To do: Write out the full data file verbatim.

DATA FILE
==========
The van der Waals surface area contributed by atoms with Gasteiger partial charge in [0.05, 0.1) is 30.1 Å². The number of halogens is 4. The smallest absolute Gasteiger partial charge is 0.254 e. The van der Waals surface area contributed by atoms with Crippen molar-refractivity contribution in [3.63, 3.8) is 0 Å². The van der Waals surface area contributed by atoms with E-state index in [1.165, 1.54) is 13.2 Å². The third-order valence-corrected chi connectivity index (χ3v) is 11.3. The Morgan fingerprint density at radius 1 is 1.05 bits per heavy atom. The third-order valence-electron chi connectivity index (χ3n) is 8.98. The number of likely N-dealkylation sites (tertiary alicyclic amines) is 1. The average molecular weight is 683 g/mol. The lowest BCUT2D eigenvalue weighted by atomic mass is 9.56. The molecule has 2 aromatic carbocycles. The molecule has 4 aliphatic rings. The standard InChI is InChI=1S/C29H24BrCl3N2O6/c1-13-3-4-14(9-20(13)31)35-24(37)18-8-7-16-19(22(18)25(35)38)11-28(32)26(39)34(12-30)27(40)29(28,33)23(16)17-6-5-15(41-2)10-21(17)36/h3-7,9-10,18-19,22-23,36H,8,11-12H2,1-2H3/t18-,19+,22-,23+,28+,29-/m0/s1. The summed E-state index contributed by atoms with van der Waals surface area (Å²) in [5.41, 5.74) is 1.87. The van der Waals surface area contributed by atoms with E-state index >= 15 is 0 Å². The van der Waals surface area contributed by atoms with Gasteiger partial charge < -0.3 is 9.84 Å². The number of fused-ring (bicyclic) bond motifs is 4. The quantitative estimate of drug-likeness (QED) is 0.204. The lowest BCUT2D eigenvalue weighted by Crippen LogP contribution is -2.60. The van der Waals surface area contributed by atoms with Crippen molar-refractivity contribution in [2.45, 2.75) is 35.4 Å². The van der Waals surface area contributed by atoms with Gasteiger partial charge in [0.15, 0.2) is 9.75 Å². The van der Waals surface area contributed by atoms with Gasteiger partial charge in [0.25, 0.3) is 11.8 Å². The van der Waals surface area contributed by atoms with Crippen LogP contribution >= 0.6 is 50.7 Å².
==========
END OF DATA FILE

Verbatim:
The van der Waals surface area contributed by atoms with Gasteiger partial charge in [0.05, 0.1) is 30.1 Å². The number of halogens is 4. The smallest absolute Gasteiger partial charge is 0.254 e. The van der Waals surface area contributed by atoms with Crippen molar-refractivity contribution in [3.63, 3.8) is 0 Å². The van der Waals surface area contributed by atoms with E-state index in [1.165, 1.54) is 13.2 Å². The third-order valence-corrected chi connectivity index (χ3v) is 11.3. The Morgan fingerprint density at radius 1 is 1.05 bits per heavy atom. The third-order valence-electron chi connectivity index (χ3n) is 8.98. The number of likely N-dealkylation sites (tertiary alicyclic amines) is 1. The average molecular weight is 683 g/mol. The lowest BCUT2D eigenvalue weighted by atomic mass is 9.56. The molecule has 2 aromatic carbocycles. The molecule has 4 aliphatic rings. The standard InChI is InChI=1S/C29H24BrCl3N2O6/c1-13-3-4-14(9-20(13)31)35-24(37)18-8-7-16-19(22(18)25(35)38)11-28(32)26(39)34(12-30)27(40)29(28,33)23(16)17-6-5-15(41-2)10-21(17)36/h3-7,9-10,18-19,22-23,36H,8,11-12H2,1-2H3/t18-,19+,22-,23+,28+,29-/m0/s1. The summed E-state index contributed by atoms with van der Waals surface area (Å²) in [5.41, 5.74) is 1.87. The van der Waals surface area contributed by atoms with E-state index >= 15 is 0 Å². The van der Waals surface area contributed by atoms with Gasteiger partial charge < -0.3 is 9.84 Å². The number of fused-ring (bicyclic) bond motifs is 4. The quantitative estimate of drug-likeness (QED) is 0.204. The lowest BCUT2D eigenvalue weighted by Crippen LogP contribution is -2.60. The van der Waals surface area contributed by atoms with Crippen molar-refractivity contribution in [2.45, 2.75) is 35.4 Å². The van der Waals surface area contributed by atoms with Gasteiger partial charge in [0.15, 0.2) is 9.75 Å². The van der Waals surface area contributed by atoms with Gasteiger partial charge in [0.25, 0.3) is 11.8 Å². The van der Waals surface area contributed by atoms with Crippen LogP contribution >= 0.6 is 50.7 Å².